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Lincoln University Architecture Honoured

Lincoln University Architecture Honoured

The Lincoln University School of Landscape Architecture has yet another cause for celebration – its new building has won a Public Architecture award in the Canterbury Architecture Awards.

The building, by Sheppard &Rout Architects Ltd and Royal Associates Architects, was honoured for being what judges describe as a groundbreaking education building. Jury convenor Crispin Schurr says “its cohesive inclusive feel helps create synergies for students to learn together.”

Head of School Neil Challenger says the judges have recognised and acknowledged the special aim of the $6million building.

“It is entirely appropriate that Lincoln University, New Zealand’s specialist land-based university, has reflected its commitment to transforming land, people and economies by investing in this new building,” he says.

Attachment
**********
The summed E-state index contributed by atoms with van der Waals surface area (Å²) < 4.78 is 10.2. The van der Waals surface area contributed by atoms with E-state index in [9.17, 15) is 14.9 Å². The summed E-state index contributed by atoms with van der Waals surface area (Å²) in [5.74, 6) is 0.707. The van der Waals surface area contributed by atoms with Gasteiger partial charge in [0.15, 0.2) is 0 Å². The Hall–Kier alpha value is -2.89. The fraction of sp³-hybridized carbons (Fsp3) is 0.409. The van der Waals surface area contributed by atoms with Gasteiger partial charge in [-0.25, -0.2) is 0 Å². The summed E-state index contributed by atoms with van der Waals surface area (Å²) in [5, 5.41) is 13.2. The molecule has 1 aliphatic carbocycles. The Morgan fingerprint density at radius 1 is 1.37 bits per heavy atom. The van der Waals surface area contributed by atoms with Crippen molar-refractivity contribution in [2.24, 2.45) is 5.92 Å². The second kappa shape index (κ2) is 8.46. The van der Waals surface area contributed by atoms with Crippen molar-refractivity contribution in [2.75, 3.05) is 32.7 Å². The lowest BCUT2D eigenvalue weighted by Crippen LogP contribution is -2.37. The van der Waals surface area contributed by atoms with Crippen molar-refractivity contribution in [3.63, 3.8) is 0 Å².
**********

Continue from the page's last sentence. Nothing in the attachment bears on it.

“The new building enhances the ability of the students to interact and allow the studios to be managed as though they were professional offices.

“The 150 students in the school are working in a hybrid model of design education, where computing and sketching are integrated to combine the creative freedom of the pencil with the production and rigor of computers- no drawing boards - and we are already seeing better results than ever before.”

The Landscape Architecture building was designed by Jasper van der Lingen at Sheppard and Rout and Perry Royal at Royal Associates. It will be officially opened on November 20, amid a weekend of celebrations of 40 years of Landscape Architecture being taught at Lincoln University.

In the same awards ceremony and in contrast to the newest building on the campus, another building at Lincoln University won an award for its longevity

An award for Enduring Architecture was made to the 1967 Hilgendorf Wing, described by the judges as a “brutalist classic”.

The judges say “Although the power and composition of the original elevations of the building had been diluted by later developments and encroaching vegetation, its significant contribution to the Canterbury brutalist tradition of its era was still clear.”

Neil Challenger says this award is a clear statement of the longevity expected of Lincoln University’s buildings and the significance of its built fabric.


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